- Etude for piano No. 12 in C minor ("Revolutionary"), Op. 10/12, CT. 25
- "Evolutionary" Toccata and Fugue in D minor, for organ (after Bach, BWV 565)
- Octaves, for organ
- Mephisto Waltz (I & II), for piano No. 1 (Der Tanz in der Dorfschenke), S. 514 (LW A189)
- Love Song for organ No. 1
- Prélude and Fugue, for organ in B major, Op. 7/1
- Etude for piano No. 1 in C major, Op. 10/1, CT. 14
- Nun komm der Heiden Heiland (II), chorale prelude for organ (Achtzehn Choräle No. 8), BWV 659 (BC K82)
- Variations on a Theme from Bizet's "Carmen", for piano
- Homage to Klaus Kinski, for organ
- Get it by Thursday, August 24 , Order by 12:00 PM Eastern and choose Expedited Delivery during checkout.
Cameron Carpenter has already been compared to Fred Astaire and the Kronos Quartet, and for good reason. “I’m madly in love with performing, but not with the organ, or even most organ music,” he admits. “I was never interested in Virgil Fox or E. Power Biggs. But Nureyev, Liberace, David Bowie, Karl Lagerfeld, those guys are my heroes. The uninhibited, the unabashed, the creators, the personalities… the people who are their message, not their medium.”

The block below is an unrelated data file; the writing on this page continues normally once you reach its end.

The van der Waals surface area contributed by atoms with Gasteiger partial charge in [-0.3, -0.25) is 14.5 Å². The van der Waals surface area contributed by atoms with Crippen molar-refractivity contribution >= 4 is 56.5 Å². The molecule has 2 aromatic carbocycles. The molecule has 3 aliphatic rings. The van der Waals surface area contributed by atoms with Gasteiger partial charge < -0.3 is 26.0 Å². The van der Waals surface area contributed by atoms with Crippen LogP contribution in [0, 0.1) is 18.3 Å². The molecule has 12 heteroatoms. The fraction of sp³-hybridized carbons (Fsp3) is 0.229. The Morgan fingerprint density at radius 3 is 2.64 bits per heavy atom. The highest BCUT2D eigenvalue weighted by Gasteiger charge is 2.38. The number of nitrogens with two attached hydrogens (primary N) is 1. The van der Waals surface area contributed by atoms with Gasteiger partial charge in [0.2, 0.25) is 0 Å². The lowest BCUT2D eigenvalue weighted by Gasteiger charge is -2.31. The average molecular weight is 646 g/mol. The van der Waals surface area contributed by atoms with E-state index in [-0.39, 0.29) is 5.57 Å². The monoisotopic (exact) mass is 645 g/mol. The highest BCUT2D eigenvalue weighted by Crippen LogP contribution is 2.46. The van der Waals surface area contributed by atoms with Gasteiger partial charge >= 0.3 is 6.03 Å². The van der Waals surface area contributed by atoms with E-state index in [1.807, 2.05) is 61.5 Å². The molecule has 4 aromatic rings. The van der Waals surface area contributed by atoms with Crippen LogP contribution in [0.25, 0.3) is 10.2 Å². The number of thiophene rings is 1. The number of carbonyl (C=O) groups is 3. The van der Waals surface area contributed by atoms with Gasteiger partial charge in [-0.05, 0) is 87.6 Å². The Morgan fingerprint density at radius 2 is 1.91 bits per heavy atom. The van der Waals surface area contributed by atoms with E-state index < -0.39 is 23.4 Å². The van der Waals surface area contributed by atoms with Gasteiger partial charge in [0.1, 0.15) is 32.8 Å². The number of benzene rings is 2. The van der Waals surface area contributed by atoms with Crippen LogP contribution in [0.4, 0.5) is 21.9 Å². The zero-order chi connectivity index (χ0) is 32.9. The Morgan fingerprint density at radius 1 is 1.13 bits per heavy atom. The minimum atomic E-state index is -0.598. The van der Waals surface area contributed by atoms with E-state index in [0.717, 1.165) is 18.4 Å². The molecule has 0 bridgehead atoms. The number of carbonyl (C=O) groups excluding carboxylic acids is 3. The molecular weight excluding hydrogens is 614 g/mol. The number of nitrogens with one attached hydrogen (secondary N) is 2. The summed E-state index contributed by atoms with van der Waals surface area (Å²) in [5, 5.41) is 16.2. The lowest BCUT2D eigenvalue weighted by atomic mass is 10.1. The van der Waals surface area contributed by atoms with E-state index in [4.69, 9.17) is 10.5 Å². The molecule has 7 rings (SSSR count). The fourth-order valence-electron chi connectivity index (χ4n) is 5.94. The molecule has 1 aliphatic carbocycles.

Carpenter is no mere showman. Among organists it is generally accepted that he’s unmatched technically, and Revolutionary’s enclosed DVD shows what many audiences have already noticed: that his feet are as accurate, fast and musical on the organ’s foot pedals (as in Chopin’s Revolutionary Etude, wherein the left-hand part is played solely by the feet) as his hands are on the keys.